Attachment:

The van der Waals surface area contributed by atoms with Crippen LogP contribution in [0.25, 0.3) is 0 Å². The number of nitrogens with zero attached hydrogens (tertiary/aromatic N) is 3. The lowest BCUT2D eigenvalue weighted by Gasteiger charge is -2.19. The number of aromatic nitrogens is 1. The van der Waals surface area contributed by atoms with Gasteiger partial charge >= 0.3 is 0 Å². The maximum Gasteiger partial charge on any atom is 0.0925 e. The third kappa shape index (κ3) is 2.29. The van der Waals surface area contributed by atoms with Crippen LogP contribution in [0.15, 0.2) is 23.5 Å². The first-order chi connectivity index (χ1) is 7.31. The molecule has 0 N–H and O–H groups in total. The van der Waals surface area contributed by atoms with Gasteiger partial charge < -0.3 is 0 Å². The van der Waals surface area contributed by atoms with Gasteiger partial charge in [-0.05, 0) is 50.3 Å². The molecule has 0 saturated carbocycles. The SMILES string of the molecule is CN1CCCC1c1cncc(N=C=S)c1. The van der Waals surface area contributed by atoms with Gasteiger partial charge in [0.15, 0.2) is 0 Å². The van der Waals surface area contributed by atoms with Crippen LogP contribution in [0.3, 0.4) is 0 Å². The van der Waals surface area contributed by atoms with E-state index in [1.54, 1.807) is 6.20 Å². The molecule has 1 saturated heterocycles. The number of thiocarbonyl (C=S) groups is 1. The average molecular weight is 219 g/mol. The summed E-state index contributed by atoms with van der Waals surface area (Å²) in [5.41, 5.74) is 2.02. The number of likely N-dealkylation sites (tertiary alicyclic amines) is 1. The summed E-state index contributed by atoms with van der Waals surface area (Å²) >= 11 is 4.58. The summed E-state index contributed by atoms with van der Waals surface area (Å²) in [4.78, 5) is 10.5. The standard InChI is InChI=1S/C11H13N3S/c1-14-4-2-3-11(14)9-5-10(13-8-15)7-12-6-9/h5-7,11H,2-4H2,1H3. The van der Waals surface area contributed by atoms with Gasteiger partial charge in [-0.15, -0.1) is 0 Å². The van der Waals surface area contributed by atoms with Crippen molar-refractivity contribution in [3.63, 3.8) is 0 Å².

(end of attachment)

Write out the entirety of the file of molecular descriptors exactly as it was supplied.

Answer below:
The van der Waals surface area contributed by atoms with Crippen LogP contribution in [0.25, 0.3) is 0 Å². The number of nitrogens with zero attached hydrogens (tertiary/aromatic N) is 3. The lowest BCUT2D eigenvalue weighted by Gasteiger charge is -2.19. The number of aromatic nitrogens is 1. The van der Waals surface area contributed by atoms with Gasteiger partial charge >= 0.3 is 0 Å². The maximum Gasteiger partial charge on any atom is 0.0925 e. The third kappa shape index (κ3) is 2.29. The van der Waals surface area contributed by atoms with Crippen LogP contribution in [0.15, 0.2) is 23.5 Å². The first-order chi connectivity index (χ1) is 7.31. The molecule has 0 N–H and O–H groups in total. The van der Waals surface area contributed by atoms with Gasteiger partial charge < -0.3 is 0 Å². The van der Waals surface area contributed by atoms with Gasteiger partial charge in [-0.05, 0) is 50.3 Å². The molecule has 0 saturated carbocycles. The SMILES string of the molecule is CN1CCCC1c1cncc(N=C=S)c1. The van der Waals surface area contributed by atoms with Gasteiger partial charge in [0.15, 0.2) is 0 Å². The van der Waals surface area contributed by atoms with Crippen LogP contribution in [0.3, 0.4) is 0 Å². The van der Waals surface area contributed by atoms with E-state index in [1.54, 1.807) is 6.20 Å². The molecule has 1 saturated heterocycles. The number of thiocarbonyl (C=S) groups is 1. The average molecular weight is 219 g/mol. The summed E-state index contributed by atoms with van der Waals surface area (Å²) in [5.41, 5.74) is 2.02. The number of likely N-dealkylation sites (tertiary alicyclic amines) is 1. The summed E-state index contributed by atoms with van der Waals surface area (Å²) >= 11 is 4.58. The summed E-state index contributed by atoms with van der Waals surface area (Å²) in [4.78, 5) is 10.5. The standard InChI is InChI=1S/C11H13N3S/c1-14-4-2-3-11(14)9-5-10(13-8-15)7-12-6-9/h5-7,11H,2-4H2,1H3. The van der Waals surface area contributed by atoms with Gasteiger partial charge in [-0.15, -0.1) is 0 Å². The van der Waals surface area contributed by atoms with Crippen molar-refractivity contribution in [3.63, 3.8) is 0 Å².